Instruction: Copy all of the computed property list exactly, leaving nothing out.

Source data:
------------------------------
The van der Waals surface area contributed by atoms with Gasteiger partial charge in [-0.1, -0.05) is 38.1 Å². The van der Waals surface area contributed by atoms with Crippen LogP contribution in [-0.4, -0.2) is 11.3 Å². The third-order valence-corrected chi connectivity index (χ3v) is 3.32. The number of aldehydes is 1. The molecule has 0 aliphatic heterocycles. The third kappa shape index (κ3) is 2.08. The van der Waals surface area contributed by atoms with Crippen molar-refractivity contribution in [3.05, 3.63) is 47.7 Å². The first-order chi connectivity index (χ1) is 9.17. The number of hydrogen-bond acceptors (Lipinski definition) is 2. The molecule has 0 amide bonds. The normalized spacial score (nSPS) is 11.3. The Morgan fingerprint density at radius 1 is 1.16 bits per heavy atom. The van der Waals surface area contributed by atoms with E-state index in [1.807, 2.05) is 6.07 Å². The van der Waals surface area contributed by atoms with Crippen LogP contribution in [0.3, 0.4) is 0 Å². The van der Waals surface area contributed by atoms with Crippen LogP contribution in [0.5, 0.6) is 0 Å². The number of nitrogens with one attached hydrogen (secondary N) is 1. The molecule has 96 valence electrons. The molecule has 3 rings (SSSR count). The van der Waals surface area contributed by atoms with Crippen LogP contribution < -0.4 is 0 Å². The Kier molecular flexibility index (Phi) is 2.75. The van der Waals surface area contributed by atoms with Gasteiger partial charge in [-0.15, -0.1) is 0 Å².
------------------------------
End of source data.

The van der Waals surface area contributed by atoms with Gasteiger partial charge in [-0.1, -0.05) is 38.1 Å². The van der Waals surface area contributed by atoms with Crippen LogP contribution in [-0.4, -0.2) is 11.3 Å². The third-order valence-corrected chi connectivity index (χ3v) is 3.32. The number of aldehydes is 1. The molecule has 0 aliphatic heterocycles. The third kappa shape index (κ3) is 2.08. The van der Waals surface area contributed by atoms with Crippen molar-refractivity contribution in [3.05, 3.63) is 47.7 Å². The first-order chi connectivity index (χ1) is 9.17. The number of hydrogen-bond acceptors (Lipinski definition) is 2. The molecule has 0 amide bonds. The normalized spacial score (nSPS) is 11.3. The Morgan fingerprint density at radius 1 is 1.16 bits per heavy atom. The van der Waals surface area contributed by atoms with E-state index in [1.807, 2.05) is 6.07 Å². The van der Waals surface area contributed by atoms with Crippen LogP contribution in [0.3, 0.4) is 0 Å². The van der Waals surface area contributed by atoms with Crippen LogP contribution in [0.5, 0.6) is 0 Å². The number of nitrogens with one attached hydrogen (secondary N) is 1. The molecule has 96 valence electrons. The molecule has 3 rings (SSSR count). The van der Waals surface area contributed by atoms with Crippen LogP contribution < -0.4 is 0 Å². The Kier molecular flexibility index (Phi) is 2.75. The van der Waals surface area contributed by atoms with Gasteiger partial charge in [-0.15, -0.1) is 0 Å².